The copper alloy BS EN designation system (providing individual copper and copper alloy identifications) covers two parts: a symbol and a number. As with many other existing European national standards (ENs), symbols are based on the ISO compositional system (e.g. CuZn37 is 63/37 brass). ISO and EN symbols may be identical but the detailed compositional limits are not always identical and cannot be assumed to refer to unique materials.
A numbering system has been developed to offer a more user- and computer-friendly alternative. The system is a 6-character, alpha-numeric series, beginning C for copper based material; the second letter indicates the product form as follows:
- B – Materials in ingot form for re-melting to produce cast products
- C – Materials in the form of cast products
- F – Filler materials for brazing and welding M – Master alloys
- R – Refined unwrought copper
- S – Materials in the form of scrap
- W – Materials in the form of wrought products
- X – Non-standardised materials
A three-digit number series in the 3rd, 4th and 5th places is used to designate each material and can range from 001 to 999. Numbers are allocated in preferred groups, each series being shown below. The sixth character, a letter, indicates the copper or alloy grouping as follows:
|000-099||A or B||Copper|
|100-199||C or D||Copper alloys, low alloyed (less than 5% alloying elements)|
|200-299||E or F||Miscellaneous copper alloys (5% or more alloying elements)|
|500-599||L or M||Copper–zinc alloys, binary|
|600-699||N or P||Copper–zinc–lead alloys|
|700-799||R or S||Copper–zinc alloys, complex|
Here are the key points about symbol designations:
- The symbols used are based on the ISO designation system (ISO 1191 Pt1).
- The principal element, copper, is first.
- Other alloying elements are included in decreasing order of percentage content.
- Where contents are similar, alphabetical order may be used.
- The numbers after elements represent nominal compositions.
- No number is normally used if the nominal composition is less than 1%.
Material Condition (Temper) Designations
Material condition (alternative term – temper) designations are defined in BS EN 1173. In most product standards, materials are available in a choice of material conditions. Depending on the product standard there may be one or more mandatory properties associated with the particular material condition.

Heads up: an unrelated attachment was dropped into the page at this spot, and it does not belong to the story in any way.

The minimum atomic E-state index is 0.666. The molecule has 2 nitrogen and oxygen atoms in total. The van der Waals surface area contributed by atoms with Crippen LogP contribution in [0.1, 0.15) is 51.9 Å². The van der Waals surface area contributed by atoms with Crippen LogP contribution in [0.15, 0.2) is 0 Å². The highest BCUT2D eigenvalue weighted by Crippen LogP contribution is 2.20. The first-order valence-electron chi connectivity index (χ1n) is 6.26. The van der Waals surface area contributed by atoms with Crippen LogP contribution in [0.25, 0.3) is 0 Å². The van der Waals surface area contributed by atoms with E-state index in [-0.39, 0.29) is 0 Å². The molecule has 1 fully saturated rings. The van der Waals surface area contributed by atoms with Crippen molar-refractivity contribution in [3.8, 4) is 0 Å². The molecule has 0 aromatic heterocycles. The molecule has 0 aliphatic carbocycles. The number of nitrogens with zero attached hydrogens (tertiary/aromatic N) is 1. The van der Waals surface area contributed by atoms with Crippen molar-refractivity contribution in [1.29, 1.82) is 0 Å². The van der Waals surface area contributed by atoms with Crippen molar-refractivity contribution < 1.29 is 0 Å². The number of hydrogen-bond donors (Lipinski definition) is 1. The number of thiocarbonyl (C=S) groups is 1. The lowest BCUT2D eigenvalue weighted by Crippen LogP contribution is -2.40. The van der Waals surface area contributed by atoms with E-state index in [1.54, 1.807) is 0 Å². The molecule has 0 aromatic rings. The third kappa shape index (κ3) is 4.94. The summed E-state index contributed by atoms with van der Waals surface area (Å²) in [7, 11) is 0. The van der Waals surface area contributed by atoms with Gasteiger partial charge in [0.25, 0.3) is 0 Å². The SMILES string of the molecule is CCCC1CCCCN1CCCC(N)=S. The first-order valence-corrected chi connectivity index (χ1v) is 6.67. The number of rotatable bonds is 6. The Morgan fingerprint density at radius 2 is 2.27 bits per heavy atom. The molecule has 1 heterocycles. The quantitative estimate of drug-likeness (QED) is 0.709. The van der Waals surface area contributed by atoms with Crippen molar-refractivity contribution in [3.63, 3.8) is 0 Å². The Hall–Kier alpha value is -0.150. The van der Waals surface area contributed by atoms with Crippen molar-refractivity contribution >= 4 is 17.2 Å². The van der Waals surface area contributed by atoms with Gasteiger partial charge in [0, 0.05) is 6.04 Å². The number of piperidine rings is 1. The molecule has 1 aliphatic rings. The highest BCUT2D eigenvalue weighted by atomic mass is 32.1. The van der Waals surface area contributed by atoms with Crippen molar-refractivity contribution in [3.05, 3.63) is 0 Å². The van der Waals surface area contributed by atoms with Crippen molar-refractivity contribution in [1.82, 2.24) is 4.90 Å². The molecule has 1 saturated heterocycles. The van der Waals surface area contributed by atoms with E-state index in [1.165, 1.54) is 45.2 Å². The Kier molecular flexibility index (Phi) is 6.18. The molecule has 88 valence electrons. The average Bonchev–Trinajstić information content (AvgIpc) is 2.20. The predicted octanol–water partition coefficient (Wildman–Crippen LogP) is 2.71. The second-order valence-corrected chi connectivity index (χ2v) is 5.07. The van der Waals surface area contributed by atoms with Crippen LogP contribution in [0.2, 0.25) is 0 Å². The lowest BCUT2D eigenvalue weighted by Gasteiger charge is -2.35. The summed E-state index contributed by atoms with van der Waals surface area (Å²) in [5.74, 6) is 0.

For designation purposes the principal mandatory property for each material condition is identified by a letter, as follows:
A – Elongation
B – Spring bending limit
D – As drawn, without specified mechanical properties
G – Grain size
H – Hardness (Brinell or Vickers)
M – As manufactured, without specified mechanical properties
R – Tensile strength
Y – 0.2% proof strength
Products can only be ordered to one material condition and not a combination. However, besides the designating property, other properties may be mandatory; check the standard document for full details.
Normally three digits, but in a few instances four digits, follow the material condition designating letter, where appropriate, to indicate the value of the mandatory property with the possibility of a final character, ‘S’, for the stress relieved condition. Normally the value refers to a minimum for the property. Sometimes, as with grain size, it refers to a nominal mid-range value.
Tables 6 to 12 show the existence of copper or copper alloys in particular standards and also the material conditions available as mandatory properties within those standards.
For castings, properties are dependent on the casting process used. This is designated according to the system:
GS sand casting
GM permanent mould casting
GZ centrifugal casting
GC continuous casting
GP pressure diecasting
CW614N – R420
Refers to wrought CuZn39Pb3 copper-zinc-lead alloy to be supplied to a minimum tensile strength of 420 N/mm2
Refers to sand cast CuZn33Pb2 copper-zinc duplex alloy
Each product standard gives examples of the full ordering information required including quantity, product form, standard number, designation, condition, tolerances and packaging.
For drinking water applications, include ‘—DW’ after the material designation to ensure compliance in respect of the chemical composition according to the 4MS Initiative (see Part B – 4MS Common Composition List for approved copper alloys).
Declarations of Conformity
Where the full quality systems standardised in EN ISO 9001 series of standards are not required, a declaration of conformity may still be needed to confirm compliance with order requirements:
In EN 1655 ‘Copper and Copper Alloys – Declarations of Conformity’, four levels of declaration of conformity are available:
Type A for suppliers who do not have a certified quality assurance scheme.
Type B for suppliers who do not have a certified quality assurance scheme but have access to an accredited laboratory.
Type C for suppliers who have a certified quality assurance scheme but do not have access to an accredited laboratory.
Type D for suppliers who have both a certified quality assurance scheme and access to an assessed laboratory.
These declarations are more specific than those based on systems used for steels included in BS EN 10204 ‘Metallic Products – Types of Inspection Documents’.